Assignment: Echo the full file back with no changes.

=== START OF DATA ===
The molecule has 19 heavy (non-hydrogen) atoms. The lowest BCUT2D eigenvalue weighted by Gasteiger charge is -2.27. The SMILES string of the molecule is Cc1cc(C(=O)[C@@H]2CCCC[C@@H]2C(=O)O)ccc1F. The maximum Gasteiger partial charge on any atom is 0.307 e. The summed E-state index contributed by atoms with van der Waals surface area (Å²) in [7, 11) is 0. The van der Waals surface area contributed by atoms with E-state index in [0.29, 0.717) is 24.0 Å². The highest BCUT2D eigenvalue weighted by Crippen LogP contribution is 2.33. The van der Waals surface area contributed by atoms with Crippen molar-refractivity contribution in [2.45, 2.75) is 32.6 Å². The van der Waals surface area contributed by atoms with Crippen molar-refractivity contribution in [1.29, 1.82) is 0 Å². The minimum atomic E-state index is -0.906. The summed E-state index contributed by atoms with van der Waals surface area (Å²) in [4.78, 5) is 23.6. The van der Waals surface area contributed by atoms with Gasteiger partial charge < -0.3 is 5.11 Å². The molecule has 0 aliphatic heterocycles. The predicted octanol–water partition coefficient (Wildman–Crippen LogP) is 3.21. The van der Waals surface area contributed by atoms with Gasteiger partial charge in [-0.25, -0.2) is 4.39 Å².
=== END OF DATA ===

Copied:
The molecule has 19 heavy (non-hydrogen) atoms. The lowest BCUT2D eigenvalue weighted by Gasteiger charge is -2.27. The SMILES string of the molecule is Cc1cc(C(=O)[C@@H]2CCCC[C@@H]2C(=O)O)ccc1F. The maximum Gasteiger partial charge on any atom is 0.307 e. The summed E-state index contributed by atoms with van der Waals surface area (Å²) in [7, 11) is 0. The van der Waals surface area contributed by atoms with E-state index in [0.29, 0.717) is 24.0 Å². The highest BCUT2D eigenvalue weighted by Crippen LogP contribution is 2.33. The van der Waals surface area contributed by atoms with Crippen molar-refractivity contribution in [2.45, 2.75) is 32.6 Å². The van der Waals surface area contributed by atoms with Crippen molar-refractivity contribution in [1.29, 1.82) is 0 Å². The minimum atomic E-state index is -0.906. The summed E-state index contributed by atoms with van der Waals surface area (Å²) in [4.78, 5) is 23.6. The van der Waals surface area contributed by atoms with Gasteiger partial charge < -0.3 is 5.11 Å². The molecule has 0 aliphatic heterocycles. The predicted octanol–water partition coefficient (Wildman–Crippen LogP) is 3.21. The van der Waals surface area contributed by atoms with Gasteiger partial charge in [-0.25, -0.2) is 4.39 Å².